• Tracking system 102 may be configured to capture the motions of all agents (i.e., players) on the playing surface, as well as one or more other objects of relevance (e.g., ball, referees, etc.).
  • tracking system 102 may be an optically -based system using, for example, a plurality of fixed cameras. For example, a system of six stationary, calibrated cameras, which project the three-dimensional locations of players and the ball onto a two-dimensional overhead view of the court may be used.
  • a mix of stationary and non-stationary cameras may be used to capture motions of all agents on the playing surface as well as one or more objects or relevance.
  • utilization of such tracking system e.g., tracking system 102
  • may result in many different camera views of the court e.g., high sideline view, free-throw line view, huddle view, face-off view, end zone view, etc.).
  • tracking system 102 may be used for a broadcast feed of a given match.
  • each frame of the broadcast feed may be stored in a game file 110.
  • game file 110 may further be augmented with other event information corresponding to event data, such as, but not limited to, game event information (pass, made shot, turnover, etc.) and context information (current score, time remaining, etc.).
  • Tracking system 102 may be configured to communicate with organization computing system 104 via network 105.
  • tracking system 102 may be configured to provide organization computing system 104 with a broadcast stream of a game or event in real-time or near real-time via network 105.
  • Organization computing system 104 may be configured to process the broadcast stream of the game.
  • Organization computing system 104 may include at least a web client application server 114, tracking data system 116, data store 118, play-by-play module 120, padding module 122, and prediction system 124.
  • Each of tracking data system 116, play-by-play module 120, padding module 122, and prediction system 124 may be comprised of one or more software modules.
  • the one or more software modules may be collections of code or instructions stored on a media (e.g., memory of organization computing system 104) that represent a series of machine instructions (e.g., program code) that implements one or more algorithmic steps.
  • Such machine instructions may be the actual computer code the processor of organization computing system 104 interprets to implement the instructions or, alternatively, may be a higher level of coding of the instructions that is interpreted to obtain the actual computer code.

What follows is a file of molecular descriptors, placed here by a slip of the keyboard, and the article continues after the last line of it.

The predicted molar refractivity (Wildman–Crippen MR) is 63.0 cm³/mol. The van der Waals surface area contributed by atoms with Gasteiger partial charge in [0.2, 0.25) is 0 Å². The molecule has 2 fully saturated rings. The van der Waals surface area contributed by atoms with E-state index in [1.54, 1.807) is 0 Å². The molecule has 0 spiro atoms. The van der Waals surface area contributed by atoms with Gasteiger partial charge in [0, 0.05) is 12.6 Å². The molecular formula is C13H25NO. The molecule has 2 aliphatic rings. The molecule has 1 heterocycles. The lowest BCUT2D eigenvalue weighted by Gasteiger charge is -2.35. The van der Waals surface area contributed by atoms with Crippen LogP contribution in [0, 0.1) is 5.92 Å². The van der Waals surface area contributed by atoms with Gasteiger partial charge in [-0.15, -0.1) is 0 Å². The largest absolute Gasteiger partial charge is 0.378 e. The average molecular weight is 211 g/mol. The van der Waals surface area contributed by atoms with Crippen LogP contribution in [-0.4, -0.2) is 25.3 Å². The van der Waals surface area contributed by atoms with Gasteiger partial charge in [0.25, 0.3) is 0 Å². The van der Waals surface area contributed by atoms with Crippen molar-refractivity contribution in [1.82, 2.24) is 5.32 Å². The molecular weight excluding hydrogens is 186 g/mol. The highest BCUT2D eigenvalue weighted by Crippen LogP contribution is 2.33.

• the one or more software modules may also include one or more hardware components. One or more aspects of an example algorithm may be performed by the hardware components (e.g., circuitry) itself, rather than as a result of the instructions.
  • Tracking data system 116 may be configured to receive broadcast data from tracking system 102 and generate tracking data from the broadcast data.
  • tracking data system 116 may largely be representative of AutoSTATS®, an artificial intelligence and computer vision system configured to derive player-tracking data from broadcast video feeds, commercially available from STATS Perform, headquartered in Chicago, Illinois.
  • tracking data system 116 may map pixels corresponding to each player and ball to dots and may transform the dots to a semantically meaningful event layer, which may be used to describe player attributes.
  • tracking data system 116 may be configured to ingest broadcast video received from tracking system 102.
  • tracking data system 116 may further categorize each frame of the broadcast video into trackable and non-trackable clips.
  • tracking data system 116 may further calibrate the moving camera based on the trackable and non-trackable clips.
  • tracking data system 116 may further detect players within each frame using skeleton tracking.
  • tracking data system 116 may further track and re-identify players over time.
  • tracking data system 116 may reidentify players who are not within a line of sight of a camera during a given frame. In some embodiments, tracking data system 116 may further detect and track the ball across all frames. In some embodiments, tracking data system 116 may further utilize optical character recognition techniques. For example, tracking data system 116 may utilize optical character recognition techniques to extract score information and time remaining information from a digital scoreboard of each frame.
  • tracking data system 116 may perform such processes to generate tracking data across 650,000 college basketball possessions, totaling about 300 million broadcast frames.